Sensors for improved harvesting feedback: evaluation of suitability : Final report 2016/954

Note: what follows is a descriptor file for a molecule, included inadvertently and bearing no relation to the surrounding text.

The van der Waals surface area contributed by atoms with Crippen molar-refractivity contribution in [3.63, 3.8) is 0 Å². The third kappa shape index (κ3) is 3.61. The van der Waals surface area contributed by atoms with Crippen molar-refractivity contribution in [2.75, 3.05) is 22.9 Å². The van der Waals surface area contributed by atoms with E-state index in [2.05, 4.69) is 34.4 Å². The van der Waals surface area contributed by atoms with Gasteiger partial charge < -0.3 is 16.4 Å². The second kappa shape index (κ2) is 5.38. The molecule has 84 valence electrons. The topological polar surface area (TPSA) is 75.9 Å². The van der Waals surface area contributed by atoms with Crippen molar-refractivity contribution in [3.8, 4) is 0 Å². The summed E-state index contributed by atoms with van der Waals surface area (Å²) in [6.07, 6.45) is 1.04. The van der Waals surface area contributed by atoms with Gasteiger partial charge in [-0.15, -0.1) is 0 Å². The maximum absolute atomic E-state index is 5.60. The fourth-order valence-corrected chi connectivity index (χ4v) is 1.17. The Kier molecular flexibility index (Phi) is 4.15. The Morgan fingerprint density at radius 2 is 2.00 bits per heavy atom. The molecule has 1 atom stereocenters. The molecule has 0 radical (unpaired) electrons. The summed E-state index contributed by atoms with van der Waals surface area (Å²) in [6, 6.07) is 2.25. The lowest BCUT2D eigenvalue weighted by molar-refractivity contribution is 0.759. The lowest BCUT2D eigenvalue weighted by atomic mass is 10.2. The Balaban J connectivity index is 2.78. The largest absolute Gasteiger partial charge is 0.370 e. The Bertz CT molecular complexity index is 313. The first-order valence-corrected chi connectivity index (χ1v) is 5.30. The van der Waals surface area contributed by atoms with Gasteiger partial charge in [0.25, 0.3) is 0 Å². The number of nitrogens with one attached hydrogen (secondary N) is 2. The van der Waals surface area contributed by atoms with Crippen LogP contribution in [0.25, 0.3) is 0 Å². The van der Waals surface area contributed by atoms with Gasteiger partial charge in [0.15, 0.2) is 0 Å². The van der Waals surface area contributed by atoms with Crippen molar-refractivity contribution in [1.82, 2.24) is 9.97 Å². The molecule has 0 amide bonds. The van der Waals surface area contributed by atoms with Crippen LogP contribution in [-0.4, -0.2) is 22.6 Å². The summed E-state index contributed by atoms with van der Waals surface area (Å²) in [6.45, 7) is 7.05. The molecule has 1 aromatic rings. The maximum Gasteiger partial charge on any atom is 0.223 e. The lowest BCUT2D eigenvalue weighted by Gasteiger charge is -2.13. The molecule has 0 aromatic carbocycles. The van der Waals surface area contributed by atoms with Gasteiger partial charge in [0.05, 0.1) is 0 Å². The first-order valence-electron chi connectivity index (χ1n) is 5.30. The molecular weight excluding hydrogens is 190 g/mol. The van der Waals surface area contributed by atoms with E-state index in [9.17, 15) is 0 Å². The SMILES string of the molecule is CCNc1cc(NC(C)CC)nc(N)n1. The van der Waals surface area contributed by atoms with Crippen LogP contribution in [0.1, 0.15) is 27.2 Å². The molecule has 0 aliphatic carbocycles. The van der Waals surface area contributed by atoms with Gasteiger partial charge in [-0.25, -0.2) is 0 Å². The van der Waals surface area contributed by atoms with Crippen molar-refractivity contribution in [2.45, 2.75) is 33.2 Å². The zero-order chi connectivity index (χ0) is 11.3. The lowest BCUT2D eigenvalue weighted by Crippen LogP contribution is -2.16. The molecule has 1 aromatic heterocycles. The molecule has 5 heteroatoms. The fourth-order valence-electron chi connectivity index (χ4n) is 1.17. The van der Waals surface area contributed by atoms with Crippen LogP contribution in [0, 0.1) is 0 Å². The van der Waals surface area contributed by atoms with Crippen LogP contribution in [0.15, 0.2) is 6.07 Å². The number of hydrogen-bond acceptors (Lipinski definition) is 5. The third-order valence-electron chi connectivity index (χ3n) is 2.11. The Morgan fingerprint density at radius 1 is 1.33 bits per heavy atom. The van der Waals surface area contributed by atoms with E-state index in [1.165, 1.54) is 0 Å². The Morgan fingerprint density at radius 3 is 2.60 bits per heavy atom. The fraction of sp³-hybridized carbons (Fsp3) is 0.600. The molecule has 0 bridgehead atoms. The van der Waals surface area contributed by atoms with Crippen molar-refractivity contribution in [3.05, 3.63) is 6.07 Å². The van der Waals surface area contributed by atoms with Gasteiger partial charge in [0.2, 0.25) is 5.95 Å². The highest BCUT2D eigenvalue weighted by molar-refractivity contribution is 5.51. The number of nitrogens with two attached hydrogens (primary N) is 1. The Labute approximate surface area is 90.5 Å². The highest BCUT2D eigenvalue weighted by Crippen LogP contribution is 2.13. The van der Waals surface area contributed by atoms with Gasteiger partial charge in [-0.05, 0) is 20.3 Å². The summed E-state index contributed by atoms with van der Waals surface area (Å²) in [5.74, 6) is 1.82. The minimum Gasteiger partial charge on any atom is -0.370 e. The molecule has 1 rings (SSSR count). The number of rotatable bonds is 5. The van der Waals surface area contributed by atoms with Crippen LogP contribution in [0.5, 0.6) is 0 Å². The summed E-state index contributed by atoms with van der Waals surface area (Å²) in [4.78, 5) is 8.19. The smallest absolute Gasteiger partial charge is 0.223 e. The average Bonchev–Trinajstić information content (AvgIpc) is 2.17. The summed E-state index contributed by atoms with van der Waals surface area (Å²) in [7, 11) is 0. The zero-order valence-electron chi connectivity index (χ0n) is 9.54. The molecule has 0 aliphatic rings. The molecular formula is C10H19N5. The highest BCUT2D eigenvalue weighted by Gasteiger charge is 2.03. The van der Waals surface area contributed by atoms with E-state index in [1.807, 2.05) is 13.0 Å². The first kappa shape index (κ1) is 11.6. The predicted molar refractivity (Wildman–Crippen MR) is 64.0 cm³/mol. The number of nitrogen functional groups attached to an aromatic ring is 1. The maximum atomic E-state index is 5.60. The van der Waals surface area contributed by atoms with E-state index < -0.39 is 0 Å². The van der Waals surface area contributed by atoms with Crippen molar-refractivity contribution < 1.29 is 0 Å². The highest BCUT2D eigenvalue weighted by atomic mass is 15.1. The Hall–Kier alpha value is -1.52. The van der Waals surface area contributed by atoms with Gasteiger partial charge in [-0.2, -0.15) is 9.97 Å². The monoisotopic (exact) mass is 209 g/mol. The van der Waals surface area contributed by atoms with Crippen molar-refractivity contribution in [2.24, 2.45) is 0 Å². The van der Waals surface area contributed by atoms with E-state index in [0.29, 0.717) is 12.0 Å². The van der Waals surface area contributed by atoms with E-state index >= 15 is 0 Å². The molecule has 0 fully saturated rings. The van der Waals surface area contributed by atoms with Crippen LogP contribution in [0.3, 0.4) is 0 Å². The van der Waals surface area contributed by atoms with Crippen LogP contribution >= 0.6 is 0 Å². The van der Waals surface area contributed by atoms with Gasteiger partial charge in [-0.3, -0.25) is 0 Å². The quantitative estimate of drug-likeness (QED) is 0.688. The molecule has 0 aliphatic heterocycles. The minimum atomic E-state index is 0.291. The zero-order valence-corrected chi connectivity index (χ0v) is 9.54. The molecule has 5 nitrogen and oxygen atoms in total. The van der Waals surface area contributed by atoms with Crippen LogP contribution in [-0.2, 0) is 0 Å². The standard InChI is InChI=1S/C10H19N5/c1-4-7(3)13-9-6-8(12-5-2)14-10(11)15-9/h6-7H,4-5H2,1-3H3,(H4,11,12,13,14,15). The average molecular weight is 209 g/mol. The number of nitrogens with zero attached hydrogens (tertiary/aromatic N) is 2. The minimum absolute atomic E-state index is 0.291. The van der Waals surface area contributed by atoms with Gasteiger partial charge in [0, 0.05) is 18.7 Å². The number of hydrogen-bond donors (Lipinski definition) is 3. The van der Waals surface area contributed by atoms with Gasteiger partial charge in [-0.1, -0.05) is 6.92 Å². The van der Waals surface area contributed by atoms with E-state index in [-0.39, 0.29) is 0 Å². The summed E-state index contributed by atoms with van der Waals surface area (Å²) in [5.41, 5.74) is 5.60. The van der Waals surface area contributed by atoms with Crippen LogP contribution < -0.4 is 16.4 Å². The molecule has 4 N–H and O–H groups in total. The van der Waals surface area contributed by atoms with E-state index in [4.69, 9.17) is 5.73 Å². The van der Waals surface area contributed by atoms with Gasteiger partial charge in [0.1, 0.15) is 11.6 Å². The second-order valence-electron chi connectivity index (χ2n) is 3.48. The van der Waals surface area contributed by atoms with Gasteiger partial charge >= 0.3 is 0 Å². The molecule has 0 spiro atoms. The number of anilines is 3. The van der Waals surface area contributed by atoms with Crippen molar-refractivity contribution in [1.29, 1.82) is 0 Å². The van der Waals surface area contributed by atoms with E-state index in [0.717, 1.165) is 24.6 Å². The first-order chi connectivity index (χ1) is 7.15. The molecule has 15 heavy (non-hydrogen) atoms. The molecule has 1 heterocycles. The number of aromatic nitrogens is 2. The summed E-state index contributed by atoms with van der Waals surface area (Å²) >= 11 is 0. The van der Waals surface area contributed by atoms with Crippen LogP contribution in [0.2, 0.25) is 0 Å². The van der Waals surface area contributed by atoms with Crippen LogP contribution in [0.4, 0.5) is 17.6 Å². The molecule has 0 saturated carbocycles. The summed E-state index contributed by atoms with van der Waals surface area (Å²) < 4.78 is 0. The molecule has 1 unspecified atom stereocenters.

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A feasibility study was conducted to investigate the value and application of sensors in the harvesting environment for improved feedback for quality and loss control. A desktop study, this project (a) investigated the current practices and processes of the harvesting community, including the present use of sensors, (b) Isolated the cause and effect of harvest quality and loss and the issues that are currently preventing change, (c) identified what contractors, growers and millers need and/or wish to achieve from the addition of sensors on harvesters (d) identified and evaluated commercially available sensors and other measurement systems for their suitability to measure certain parameters in the harvesting environment, and (e) identified four sensing systems most likely to succeed in future efficacy testing. The project was conducted with a strong consultative approach with industry, using surveys, focus groups, presentations and one-on-one meetings to discuss regional issues and potential solutions. Ultimately, industry has prioritised the following quality and loss pathways: (1) extractor losses, (2) basecutter quality (height control), and (3) cane supply quality. Spectral imaging, proximal NIR spectroscopy and radar technologies were favoured solutions.